Manufacturers may continue to provide additional information to the Commission to support the use of higher power devices in adjacent channels. In addition, the Commission will explore in a separate Notice of Inquiry whether higher-powered unlicensed operations might be permitted in TV white spaces in rural areas.
The Commission will closely oversee and monitor the introduction of TV white space devices. The Commission will act promptly to remove from the market any equipment found to be causing harmful interference and will require the responsible parties to take appropriate actions to remedy any interference that may occur.
“Today’s decision is consequential to our nation’s future because wireless broadband has the potential to improve our economy and quality of life in even the remotest areas,” said Commissioner Jonathan Adelstein in a statement. “One of the best options for promoting broadband and competition across the country, particularly in rural areas, is maximizing the potential of spectrum-based service.”
Adelstein did make clear that he is concerned about protecting wireless microphones bought by consumers. “We must act to protect the many musicians, performers and others who will need to ensure their equipment continues to work,” he explained. “While I am hopeful the protections we adopt today are sufficient, we will need to closely follow the impact on users of wireless microphones, and devise solutions, considering all spectrum at our disposal, so they can continue to use them with confidence they will function as they have come to expect.”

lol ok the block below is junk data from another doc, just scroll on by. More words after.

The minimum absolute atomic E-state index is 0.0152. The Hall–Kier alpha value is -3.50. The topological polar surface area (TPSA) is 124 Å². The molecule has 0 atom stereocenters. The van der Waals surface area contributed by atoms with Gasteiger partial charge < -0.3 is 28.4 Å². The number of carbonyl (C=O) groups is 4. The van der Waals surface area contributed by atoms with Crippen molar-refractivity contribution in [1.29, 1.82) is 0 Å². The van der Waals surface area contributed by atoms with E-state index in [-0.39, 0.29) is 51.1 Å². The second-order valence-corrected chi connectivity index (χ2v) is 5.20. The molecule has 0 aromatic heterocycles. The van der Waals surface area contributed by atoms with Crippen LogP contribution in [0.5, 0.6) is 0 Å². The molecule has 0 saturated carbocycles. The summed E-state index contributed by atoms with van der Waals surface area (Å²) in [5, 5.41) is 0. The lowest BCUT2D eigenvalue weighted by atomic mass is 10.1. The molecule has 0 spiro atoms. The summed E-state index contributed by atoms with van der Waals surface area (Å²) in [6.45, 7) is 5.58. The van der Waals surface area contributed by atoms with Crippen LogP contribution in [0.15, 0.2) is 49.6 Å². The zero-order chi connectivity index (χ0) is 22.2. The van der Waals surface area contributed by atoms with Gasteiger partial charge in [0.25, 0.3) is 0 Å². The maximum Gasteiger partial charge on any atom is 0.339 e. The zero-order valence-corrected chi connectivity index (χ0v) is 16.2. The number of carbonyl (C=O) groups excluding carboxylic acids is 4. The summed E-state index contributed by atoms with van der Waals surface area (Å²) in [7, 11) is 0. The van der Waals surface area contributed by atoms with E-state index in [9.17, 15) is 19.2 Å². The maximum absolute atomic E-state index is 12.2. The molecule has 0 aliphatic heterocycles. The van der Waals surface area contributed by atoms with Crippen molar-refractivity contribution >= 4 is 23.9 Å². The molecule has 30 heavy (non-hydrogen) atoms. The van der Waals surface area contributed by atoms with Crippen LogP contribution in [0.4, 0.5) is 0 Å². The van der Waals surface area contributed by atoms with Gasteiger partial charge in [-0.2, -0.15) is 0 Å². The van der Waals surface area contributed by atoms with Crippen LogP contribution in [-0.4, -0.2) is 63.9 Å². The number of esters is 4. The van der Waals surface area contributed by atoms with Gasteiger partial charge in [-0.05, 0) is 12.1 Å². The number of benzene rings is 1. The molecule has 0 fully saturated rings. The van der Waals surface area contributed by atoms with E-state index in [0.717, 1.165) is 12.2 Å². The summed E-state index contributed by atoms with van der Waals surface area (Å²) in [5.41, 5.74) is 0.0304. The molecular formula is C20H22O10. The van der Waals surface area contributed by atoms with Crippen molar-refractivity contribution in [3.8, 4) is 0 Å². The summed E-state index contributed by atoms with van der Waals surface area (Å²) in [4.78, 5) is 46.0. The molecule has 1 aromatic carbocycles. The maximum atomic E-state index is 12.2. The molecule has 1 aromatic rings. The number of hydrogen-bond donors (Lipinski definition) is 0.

Commissioner Michael Copps said the FCC’s decision not to authorize devices that rely exclusively on sensing reflects merit on both sides of the debate.
“We’re moving towards a compromise technology ‘geo-location’ that represents a simpler and more conservative approach to protecting existing licensed users of the television band,” he added. “We also have built in several forms of belt-and-suspender protections. First, we still will have a chance to ‘kick the tires’ of these devices at the certification stage to make sure they operate as designed. Second, because we permit these devices to operate under our Part 15 unlicensed rules, they must protect broadcast licensees and shut off if they create harmful interference. Third, because we use geo-location technology, we retain the ability to require particular makes and models of white space devices to turn off if they have a manufacturing flaw. Fourth, to the extent that we consider certifying a next-generation sensing-only device, we have established a process to make sure that all parties have an opportunity to be present during the testing process.”
Adelstein added that the results of the Office of Engineering and Technology’s study show that geo-location technology offers an accurate and dependable means of protecting spectrum incumbents from interference. “I am pleased with our decision to require both master-client based and independent based devices to utilize geo-location technology and database access for identifying vacant channels,” he says. “Because broadcasters have such a vital role in local communities, preservation of consumers’ television reception and other services is critical to acceptance of new white spaces devices.